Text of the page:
Posted on Wednesday, March 14th, 2012 by Angie Han
We’ve got a ton of small screen-centric odds and ends today, and there’s good news for just about everyone. Unless, that is, you’re Mike Tyson, Spike Lee, John Boyega, or Lord Eddard Stark. After the jump:
- Simon Pegg enters talks for Frank Darabont’s L.A. Noir
- The Killing Season 2 drops a new promo
- Mad Men unveils Season 5 photos and two new promos
- Showtime announces return dates for Weeds and Episodes
- HBO passes on Mike Tyson and Spike Lee’s Da Brick
- Comedy Central picks up Community reruns
- The Internet speculates about the Doctor’s next companion
- Robert Rodriguez talks about his new cable network
- Game of Thrones gets a gruesome new poster, offers first look at Jaquen H’ghar
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Posted on Wednesday, February 22nd, 2012 by Angie Han
With Goodfellas and Casino scribe Nicholas Pileggi writing and James Mangold (Walk the Line, 3:10 to Yuma) set to direct the pilot, it’s probably not surprising that CBS’ 1960s Las Vegas-set Ralph Lamb is attracting some serious acting talent as well. Dennis Quaid is now in talks for the title role, a real-life rodeo cowboy who went on to become Clark County’s longest-serving sheriff. The Shield alum Michael Chiklis is negotiating to play Lamb’s nemesis, a Chicago mobster who decides to take on Las Vegas.
Though Chiklis is known for his work on shows like The Shield, The Commish, and more recently, No Ordinary Family, Ralph Lamb would mark the first regular TV series gig for Quaid. The show is one of two gangster-themed TV shows on Pileggi’s plate at the moment; he also has a small-screen version of Goodfellas set up at AMC. [Vulture, THR]
After the jump, a Heroes alum joins a Walking Dead star on Frank Darabont’s new series.
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Frank Darabont, ousted from The Walking Dead, did not waste any time setting up a new television project. He is spearheading a TNT show called L.A. Noir that sounds as if it will tread much the same ground as Warner Bros. upcoming film Gangster Squad, as it follows the extended face-off between Mickey Cohen and the LA mob and the LAPD.
Until today all we knew of the show was that Darabont would write and direct the ’40s-set pilot, and produce the show that follows. Now we know that Darabont has his eye on one actor from The Walking Dead to star in the show. But that means possible spoilers for The Walking Dead, so the info follows below. Read More »
If you’re anything like me, you read the headline “Frank Darabont Will Helm New TNT Show L.A. Noir” and immediately thought of the Rockstar Video game, L.A. Noire. Unfortunately, this show has nothing to do with the game but fans will find similarities.
Darabont has just signed to write and direct the pilot episode of a drama set in 1940s and 1950s Los Angeles about the conflicts between the LAPD and organized crime. After that he’ll slide into a producer role, much like he did for the first season of The Walking Dead, helping catapult that show into one of the biggest on cable TV.
Of course, Darabont no longer works on The Walking Dead after a very public departure from AMC’s zombie hit this summer, but he’s recently come out and explained about how he wanted to start the second season. Read about L.A. Noir and Darabont’s scrapped Walking Dead opening after the jump. Read More »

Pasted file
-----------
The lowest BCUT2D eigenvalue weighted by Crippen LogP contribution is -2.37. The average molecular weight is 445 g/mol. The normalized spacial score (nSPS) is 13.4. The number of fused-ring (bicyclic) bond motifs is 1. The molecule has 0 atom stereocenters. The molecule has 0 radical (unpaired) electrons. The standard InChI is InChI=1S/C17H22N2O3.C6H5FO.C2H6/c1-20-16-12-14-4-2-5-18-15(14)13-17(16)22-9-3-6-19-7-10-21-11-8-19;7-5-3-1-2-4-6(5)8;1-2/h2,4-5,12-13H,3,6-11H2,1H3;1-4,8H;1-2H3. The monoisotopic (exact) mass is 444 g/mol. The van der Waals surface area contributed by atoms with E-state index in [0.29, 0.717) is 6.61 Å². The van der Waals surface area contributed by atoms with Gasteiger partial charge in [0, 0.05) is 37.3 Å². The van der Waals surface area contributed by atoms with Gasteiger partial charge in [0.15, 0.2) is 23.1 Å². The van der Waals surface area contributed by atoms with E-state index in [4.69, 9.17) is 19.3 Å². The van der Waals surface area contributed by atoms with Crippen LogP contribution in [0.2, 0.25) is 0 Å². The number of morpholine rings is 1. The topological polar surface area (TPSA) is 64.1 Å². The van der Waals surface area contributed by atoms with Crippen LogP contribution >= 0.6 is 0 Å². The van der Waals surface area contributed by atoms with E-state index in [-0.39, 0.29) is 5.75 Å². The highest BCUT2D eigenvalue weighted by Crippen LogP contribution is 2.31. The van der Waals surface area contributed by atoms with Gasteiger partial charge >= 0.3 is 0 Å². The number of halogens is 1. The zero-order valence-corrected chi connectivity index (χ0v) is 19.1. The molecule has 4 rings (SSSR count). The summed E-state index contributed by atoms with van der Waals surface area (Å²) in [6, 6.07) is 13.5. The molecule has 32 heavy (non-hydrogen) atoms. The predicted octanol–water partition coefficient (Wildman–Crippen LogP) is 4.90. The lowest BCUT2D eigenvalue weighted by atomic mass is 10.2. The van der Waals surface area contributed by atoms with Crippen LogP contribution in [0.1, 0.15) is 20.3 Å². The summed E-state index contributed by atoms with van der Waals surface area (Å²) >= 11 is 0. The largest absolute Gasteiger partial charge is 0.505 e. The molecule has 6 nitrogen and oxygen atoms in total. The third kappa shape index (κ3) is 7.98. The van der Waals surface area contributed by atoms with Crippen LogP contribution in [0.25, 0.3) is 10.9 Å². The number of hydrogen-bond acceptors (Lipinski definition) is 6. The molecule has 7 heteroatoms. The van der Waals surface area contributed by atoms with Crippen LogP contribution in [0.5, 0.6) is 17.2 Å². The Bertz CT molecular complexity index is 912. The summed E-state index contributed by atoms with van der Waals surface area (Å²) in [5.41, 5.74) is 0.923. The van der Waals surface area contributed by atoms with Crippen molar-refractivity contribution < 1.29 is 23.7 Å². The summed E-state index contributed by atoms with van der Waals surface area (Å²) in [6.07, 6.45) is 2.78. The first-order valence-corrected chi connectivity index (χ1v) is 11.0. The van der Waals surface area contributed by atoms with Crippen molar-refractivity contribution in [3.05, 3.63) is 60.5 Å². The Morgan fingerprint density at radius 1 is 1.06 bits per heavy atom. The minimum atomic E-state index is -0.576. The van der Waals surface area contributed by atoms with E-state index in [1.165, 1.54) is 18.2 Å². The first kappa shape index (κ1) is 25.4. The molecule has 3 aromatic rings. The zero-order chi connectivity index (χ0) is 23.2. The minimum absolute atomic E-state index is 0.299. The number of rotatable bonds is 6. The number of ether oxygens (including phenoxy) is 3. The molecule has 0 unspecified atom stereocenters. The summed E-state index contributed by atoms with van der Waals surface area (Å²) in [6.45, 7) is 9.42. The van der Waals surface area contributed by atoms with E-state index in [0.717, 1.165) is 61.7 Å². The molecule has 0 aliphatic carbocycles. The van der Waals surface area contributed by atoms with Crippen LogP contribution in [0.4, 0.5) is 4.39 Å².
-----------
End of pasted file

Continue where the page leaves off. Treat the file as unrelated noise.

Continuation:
Posted on Monday, August 15th, 2011 by Angie Han
We’ve got lots of odds and ends for you in today’s TV bits, including renewals, a remake, and a rant by notoriously rant-y Sons of Anarchy creator Kurt Sutter. After the jump, read about:
- NBC’s remake of The Munsters
- The new poster for Season 6 of Dexter
- Kurt Sutter’s thoughts on the AMC debacle
- Renewals for USA, TNT, and SyFy shows
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Posted on Friday, August 12th, 2011 by Angie Han
By now, anyone who follows television news is probably well aware that showrunner Frank Darabont has stepped down from AMC’s hit zombie series The Walking Dead, just days after his appearance promoting the show at Comic-Con. Though Darabont has remained fairly quiet in public, a new report pieced together from anonymous sources reveals what really happened — and it wasn’t Darabont’s choice to leave. Read more after the jump.
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Audiences have called Don Draper many things: genius, alcoholic, womanizer, and one of the best characters on TV. One thing the main character of Mad Men has never been called though is a zombie killer, but that might be more true than not. According to an article in the Los Angeles Times, the new $10 million-per-season contact AMC has signed with Mad Men creator Matthew Weiner could be the reason why Frank Darabont left one of AMC’s other hit shows, The Walking Dead. The article says AMC is spending so much on Mad Men they’ve been forced to make cuts on other shows, such as $250,000 per episode from the second season of The Walking Dead. Breaking Bad is also feeling the results. Read more after the jump. Read More »
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Last night a bombshell hit The Walking Dead: Frank Darabont, who launched the show along with The Walking Dead comic writer Robert Kirkman and producer Gale Anne Hurd, stepped down as showrunner as the series is in the middle of shooting its second season. We were told that there would be no significant interruption in production. To achieve that, a new showrunner has already been named: Glen Mazzara, who wrote for the first season and was hired as Frank Darabont’s right-hand man for season 2. Read More »